Place of birth? Date of birth?

‘Born to raise the sons of earth,’ the voice in the next cell crescendos. ‘Born to give them second birth.’ It’s Christmas carols now. The disembodied voice has been singing hymns all night; eight hours of rhyming trials and tribulations, mysteries and mercies, and green hills far away.

It was a desecration of a place of worship, they told him. It was a serious offence. He’d laughed when they said that this was the sort of filthy thing the Germans had done in France.

They told him it didn’t help his case that he laughed. They asked him why he did it. What was he thinking? What made him want to do such a thing? He could only reply that he didn’t know.

Next of kin?

Nothing. He apologized. He could see their frustration. He didn’t want to frustrate them. It wouldn’t do him any good, the sergeant said, if he didn’t speak up, if he didn’t cooperate. He would have to go back to his regiment, they said. The authorities would need to be informed. Was he home on leave, they wanted to know. Was he due back with his battalion? Had he gone absent?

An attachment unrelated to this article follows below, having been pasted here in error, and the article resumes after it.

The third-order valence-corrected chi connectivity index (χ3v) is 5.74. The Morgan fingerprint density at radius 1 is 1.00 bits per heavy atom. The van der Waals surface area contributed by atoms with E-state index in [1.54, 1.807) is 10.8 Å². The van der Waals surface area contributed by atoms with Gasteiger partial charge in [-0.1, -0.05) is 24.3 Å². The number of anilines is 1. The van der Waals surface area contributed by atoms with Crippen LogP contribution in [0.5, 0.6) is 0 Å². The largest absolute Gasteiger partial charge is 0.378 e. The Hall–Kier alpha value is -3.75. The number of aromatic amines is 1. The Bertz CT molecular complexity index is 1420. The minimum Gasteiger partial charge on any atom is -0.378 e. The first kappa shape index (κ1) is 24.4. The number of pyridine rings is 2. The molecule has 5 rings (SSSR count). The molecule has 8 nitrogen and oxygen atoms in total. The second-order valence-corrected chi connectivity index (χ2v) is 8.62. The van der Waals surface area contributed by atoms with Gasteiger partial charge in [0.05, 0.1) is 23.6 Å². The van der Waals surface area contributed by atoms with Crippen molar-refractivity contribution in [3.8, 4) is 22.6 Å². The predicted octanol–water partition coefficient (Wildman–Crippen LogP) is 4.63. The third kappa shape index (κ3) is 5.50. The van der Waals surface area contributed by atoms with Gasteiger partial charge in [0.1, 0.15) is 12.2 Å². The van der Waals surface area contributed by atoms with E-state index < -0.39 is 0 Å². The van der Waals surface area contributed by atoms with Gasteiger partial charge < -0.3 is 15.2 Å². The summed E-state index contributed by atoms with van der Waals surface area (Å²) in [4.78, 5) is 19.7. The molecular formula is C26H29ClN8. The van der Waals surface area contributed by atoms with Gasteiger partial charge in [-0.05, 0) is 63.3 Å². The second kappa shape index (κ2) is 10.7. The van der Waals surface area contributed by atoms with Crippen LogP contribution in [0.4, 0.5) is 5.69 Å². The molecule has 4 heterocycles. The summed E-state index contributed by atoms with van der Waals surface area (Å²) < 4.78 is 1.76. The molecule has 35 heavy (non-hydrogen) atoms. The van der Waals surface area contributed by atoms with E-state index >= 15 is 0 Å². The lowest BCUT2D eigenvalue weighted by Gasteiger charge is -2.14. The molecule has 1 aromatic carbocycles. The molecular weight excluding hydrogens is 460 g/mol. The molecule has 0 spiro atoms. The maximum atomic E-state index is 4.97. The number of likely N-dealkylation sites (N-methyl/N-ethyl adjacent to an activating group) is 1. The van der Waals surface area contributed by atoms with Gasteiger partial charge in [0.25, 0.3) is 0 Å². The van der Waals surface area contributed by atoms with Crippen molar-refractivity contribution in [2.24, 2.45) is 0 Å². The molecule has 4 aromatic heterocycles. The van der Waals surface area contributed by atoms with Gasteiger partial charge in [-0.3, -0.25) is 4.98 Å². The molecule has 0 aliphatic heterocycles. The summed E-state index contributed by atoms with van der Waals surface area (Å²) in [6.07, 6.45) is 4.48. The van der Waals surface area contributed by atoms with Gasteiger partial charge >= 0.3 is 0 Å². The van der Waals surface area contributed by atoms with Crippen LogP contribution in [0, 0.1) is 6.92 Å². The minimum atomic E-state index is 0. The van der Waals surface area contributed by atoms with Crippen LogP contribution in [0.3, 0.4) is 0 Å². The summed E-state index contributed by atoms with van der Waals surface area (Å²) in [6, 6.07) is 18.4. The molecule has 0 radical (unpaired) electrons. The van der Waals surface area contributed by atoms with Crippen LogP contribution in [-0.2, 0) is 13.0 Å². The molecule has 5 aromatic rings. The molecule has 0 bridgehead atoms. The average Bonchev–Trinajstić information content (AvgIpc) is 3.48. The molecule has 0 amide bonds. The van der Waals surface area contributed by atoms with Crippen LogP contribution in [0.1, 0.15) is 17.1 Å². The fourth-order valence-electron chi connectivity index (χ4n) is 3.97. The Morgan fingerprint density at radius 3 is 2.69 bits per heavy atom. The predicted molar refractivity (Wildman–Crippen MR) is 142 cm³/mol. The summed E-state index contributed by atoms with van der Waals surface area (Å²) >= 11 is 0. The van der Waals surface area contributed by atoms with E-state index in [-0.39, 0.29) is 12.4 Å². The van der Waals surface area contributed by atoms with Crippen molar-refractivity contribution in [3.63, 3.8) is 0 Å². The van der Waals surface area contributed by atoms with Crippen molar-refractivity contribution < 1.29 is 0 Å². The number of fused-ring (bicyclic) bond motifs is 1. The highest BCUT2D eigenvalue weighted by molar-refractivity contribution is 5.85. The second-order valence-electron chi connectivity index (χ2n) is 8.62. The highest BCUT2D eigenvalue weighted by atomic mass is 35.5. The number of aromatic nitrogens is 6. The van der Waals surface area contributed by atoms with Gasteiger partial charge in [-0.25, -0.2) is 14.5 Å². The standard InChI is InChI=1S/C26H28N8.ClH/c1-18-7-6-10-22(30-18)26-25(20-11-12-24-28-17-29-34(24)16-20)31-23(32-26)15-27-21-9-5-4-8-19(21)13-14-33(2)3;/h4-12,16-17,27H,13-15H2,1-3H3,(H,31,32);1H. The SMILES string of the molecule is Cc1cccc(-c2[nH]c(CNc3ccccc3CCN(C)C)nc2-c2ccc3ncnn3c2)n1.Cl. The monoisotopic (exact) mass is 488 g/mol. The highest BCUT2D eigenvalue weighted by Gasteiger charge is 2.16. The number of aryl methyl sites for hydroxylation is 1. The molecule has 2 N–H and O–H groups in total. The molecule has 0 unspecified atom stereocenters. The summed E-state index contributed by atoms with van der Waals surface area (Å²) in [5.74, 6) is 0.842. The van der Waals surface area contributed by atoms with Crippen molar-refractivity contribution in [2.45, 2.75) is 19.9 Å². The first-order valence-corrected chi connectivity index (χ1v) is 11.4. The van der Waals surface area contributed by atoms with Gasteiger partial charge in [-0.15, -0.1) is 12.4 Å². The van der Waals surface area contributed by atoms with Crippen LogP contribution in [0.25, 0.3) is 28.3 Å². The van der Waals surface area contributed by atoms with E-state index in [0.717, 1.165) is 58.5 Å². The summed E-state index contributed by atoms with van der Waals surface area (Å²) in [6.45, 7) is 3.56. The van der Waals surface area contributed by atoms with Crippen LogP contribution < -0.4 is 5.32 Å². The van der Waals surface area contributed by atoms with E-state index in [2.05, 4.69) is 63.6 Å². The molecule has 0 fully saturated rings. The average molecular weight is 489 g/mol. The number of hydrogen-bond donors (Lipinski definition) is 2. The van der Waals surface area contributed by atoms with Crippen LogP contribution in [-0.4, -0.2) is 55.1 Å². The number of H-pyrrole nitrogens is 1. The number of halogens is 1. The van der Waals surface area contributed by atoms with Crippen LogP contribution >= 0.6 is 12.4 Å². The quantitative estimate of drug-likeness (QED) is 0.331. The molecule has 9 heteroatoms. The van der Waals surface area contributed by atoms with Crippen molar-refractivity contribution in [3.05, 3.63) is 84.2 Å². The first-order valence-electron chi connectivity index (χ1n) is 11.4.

What were you thinking, lad? they asked. Are you a deserter?

The electric bulb buzzes and casts a cold white light. It has been left on all night, the moths dancing foolishly around it. He picks them up off the floor now and they crumble to dust between his fingers.

The sergeant had brought him a tin mug of tea, bread and butter and a jug of hot water. He’d told him that he should wash. That he stank. When he put his hands to his face he realized that he hadn’t shaved for several days. He can’t remember his own reflection. He felt the new shape of his face with his wet fingers. The sergeant had leaned against the wall as he watched him wash. He said that he lost his son to the war last year. That Colin was a good boy. That his mother wouldn’t ever get over it. There were dark shadows under the man’s eyes.

Where’s your mother, lad? Does she know where you are? Don’t you want to be a good boy for your mother?

They showed him the charge sheet, turned it round to face him, the empty white spaces that ought to be filled. Where he ought to have a date and place of birth. Where he ought to have a residence. A next of kin. A name. The inspector’s finger jabbed at the paper.